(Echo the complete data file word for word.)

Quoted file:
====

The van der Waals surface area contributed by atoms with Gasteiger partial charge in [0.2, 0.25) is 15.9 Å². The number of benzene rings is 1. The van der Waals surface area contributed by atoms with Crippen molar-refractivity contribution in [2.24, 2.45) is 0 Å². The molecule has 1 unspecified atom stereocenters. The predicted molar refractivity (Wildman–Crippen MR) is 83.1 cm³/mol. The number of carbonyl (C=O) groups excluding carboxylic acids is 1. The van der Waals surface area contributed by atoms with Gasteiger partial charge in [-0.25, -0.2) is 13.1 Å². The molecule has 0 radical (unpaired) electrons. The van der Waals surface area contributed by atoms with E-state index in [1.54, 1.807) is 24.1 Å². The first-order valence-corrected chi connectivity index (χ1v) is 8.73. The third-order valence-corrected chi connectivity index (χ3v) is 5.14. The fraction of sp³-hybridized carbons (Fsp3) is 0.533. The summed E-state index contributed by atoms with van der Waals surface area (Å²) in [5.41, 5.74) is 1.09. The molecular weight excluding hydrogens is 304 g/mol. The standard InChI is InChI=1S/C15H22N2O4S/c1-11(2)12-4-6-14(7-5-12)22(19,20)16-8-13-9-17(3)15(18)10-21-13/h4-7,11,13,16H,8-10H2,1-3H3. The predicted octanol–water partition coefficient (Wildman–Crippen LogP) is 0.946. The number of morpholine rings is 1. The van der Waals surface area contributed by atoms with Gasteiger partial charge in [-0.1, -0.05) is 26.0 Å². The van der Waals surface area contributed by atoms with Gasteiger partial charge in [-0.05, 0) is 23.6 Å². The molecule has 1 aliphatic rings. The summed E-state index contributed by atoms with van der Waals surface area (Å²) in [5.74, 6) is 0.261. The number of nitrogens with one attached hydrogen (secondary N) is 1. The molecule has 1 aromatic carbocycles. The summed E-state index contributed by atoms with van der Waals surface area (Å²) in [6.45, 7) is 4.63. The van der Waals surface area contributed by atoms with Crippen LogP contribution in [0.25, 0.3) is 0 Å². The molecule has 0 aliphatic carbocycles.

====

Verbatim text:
The van der Waals surface area contributed by atoms with Gasteiger partial charge in [0.2, 0.25) is 15.9 Å². The number of benzene rings is 1. The van der Waals surface area contributed by atoms with Crippen molar-refractivity contribution in [2.24, 2.45) is 0 Å². The molecule has 1 unspecified atom stereocenters. The predicted molar refractivity (Wildman–Crippen MR) is 83.1 cm³/mol. The number of carbonyl (C=O) groups excluding carboxylic acids is 1. The van der Waals surface area contributed by atoms with Gasteiger partial charge in [-0.25, -0.2) is 13.1 Å². The molecule has 0 radical (unpaired) electrons. The van der Waals surface area contributed by atoms with E-state index in [1.54, 1.807) is 24.1 Å². The first-order valence-corrected chi connectivity index (χ1v) is 8.73. The third-order valence-corrected chi connectivity index (χ3v) is 5.14. The fraction of sp³-hybridized carbons (Fsp3) is 0.533. The summed E-state index contributed by atoms with van der Waals surface area (Å²) in [5.41, 5.74) is 1.09. The molecular weight excluding hydrogens is 304 g/mol. The standard InChI is InChI=1S/C15H22N2O4S/c1-11(2)12-4-6-14(7-5-12)22(19,20)16-8-13-9-17(3)15(18)10-21-13/h4-7,11,13,16H,8-10H2,1-3H3. The predicted octanol–water partition coefficient (Wildman–Crippen LogP) is 0.946. The number of morpholine rings is 1. The van der Waals surface area contributed by atoms with Gasteiger partial charge in [-0.1, -0.05) is 26.0 Å². The van der Waals surface area contributed by atoms with Gasteiger partial charge in [-0.05, 0) is 23.6 Å². The molecule has 1 aliphatic rings. The summed E-state index contributed by atoms with van der Waals surface area (Å²) in [5.74, 6) is 0.261. The number of nitrogens with one attached hydrogen (secondary N) is 1. The molecule has 1 aromatic carbocycles. The summed E-state index contributed by atoms with van der Waals surface area (Å²) in [6.45, 7) is 4.63. The van der Waals surface area contributed by atoms with Crippen LogP contribution in [0.25, 0.3) is 0 Å². The molecule has 0 aliphatic carbocycles.